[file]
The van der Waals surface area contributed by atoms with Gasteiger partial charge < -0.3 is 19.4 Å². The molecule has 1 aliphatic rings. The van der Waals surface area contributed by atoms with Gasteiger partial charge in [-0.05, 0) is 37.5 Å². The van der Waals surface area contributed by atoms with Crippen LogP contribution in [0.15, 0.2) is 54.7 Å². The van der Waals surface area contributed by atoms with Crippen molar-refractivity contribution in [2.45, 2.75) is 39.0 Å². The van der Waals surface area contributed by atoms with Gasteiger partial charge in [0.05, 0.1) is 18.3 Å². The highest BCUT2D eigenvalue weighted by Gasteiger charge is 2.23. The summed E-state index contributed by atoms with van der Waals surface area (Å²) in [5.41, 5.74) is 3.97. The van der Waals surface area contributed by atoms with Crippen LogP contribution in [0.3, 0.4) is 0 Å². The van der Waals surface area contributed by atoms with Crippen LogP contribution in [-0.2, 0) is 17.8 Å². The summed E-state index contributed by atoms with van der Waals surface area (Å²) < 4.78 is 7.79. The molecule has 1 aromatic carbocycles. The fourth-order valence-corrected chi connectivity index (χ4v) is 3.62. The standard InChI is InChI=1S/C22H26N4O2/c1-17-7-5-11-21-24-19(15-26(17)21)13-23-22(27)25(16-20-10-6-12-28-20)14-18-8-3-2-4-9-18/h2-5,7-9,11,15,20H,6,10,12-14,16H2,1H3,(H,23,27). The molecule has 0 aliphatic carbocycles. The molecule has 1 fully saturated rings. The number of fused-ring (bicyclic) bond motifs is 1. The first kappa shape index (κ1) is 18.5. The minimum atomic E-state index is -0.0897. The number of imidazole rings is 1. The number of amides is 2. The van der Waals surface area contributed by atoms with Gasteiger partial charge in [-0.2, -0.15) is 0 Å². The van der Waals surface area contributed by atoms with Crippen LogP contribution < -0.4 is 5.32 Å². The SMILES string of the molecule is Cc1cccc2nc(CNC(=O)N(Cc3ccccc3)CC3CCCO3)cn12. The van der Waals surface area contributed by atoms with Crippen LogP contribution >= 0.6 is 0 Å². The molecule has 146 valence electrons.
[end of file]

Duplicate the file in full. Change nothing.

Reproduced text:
The van der Waals surface area contributed by atoms with Gasteiger partial charge < -0.3 is 19.4 Å². The molecule has 1 aliphatic rings. The van der Waals surface area contributed by atoms with Gasteiger partial charge in [-0.05, 0) is 37.5 Å². The van der Waals surface area contributed by atoms with Crippen LogP contribution in [0.15, 0.2) is 54.7 Å². The van der Waals surface area contributed by atoms with Crippen molar-refractivity contribution in [2.45, 2.75) is 39.0 Å². The van der Waals surface area contributed by atoms with Gasteiger partial charge in [0.05, 0.1) is 18.3 Å². The highest BCUT2D eigenvalue weighted by Gasteiger charge is 2.23. The summed E-state index contributed by atoms with van der Waals surface area (Å²) in [5.41, 5.74) is 3.97. The van der Waals surface area contributed by atoms with Crippen LogP contribution in [0.3, 0.4) is 0 Å². The van der Waals surface area contributed by atoms with Crippen LogP contribution in [-0.2, 0) is 17.8 Å². The summed E-state index contributed by atoms with van der Waals surface area (Å²) < 4.78 is 7.79. The molecule has 1 aromatic carbocycles. The fourth-order valence-corrected chi connectivity index (χ4v) is 3.62. The standard InChI is InChI=1S/C22H26N4O2/c1-17-7-5-11-21-24-19(15-26(17)21)13-23-22(27)25(16-20-10-6-12-28-20)14-18-8-3-2-4-9-18/h2-5,7-9,11,15,20H,6,10,12-14,16H2,1H3,(H,23,27). The molecule has 0 aliphatic carbocycles. The molecule has 1 fully saturated rings. The number of fused-ring (bicyclic) bond motifs is 1. The first kappa shape index (κ1) is 18.5. The minimum atomic E-state index is -0.0897. The number of imidazole rings is 1. The number of amides is 2. The van der Waals surface area contributed by atoms with Gasteiger partial charge in [-0.2, -0.15) is 0 Å². The van der Waals surface area contributed by atoms with Crippen LogP contribution < -0.4 is 5.32 Å². The SMILES string of the molecule is Cc1cccc2nc(CNC(=O)N(Cc3ccccc3)CC3CCCO3)cn12. The van der Waals surface area contributed by atoms with Crippen LogP contribution >= 0.6 is 0 Å². The molecule has 146 valence electrons.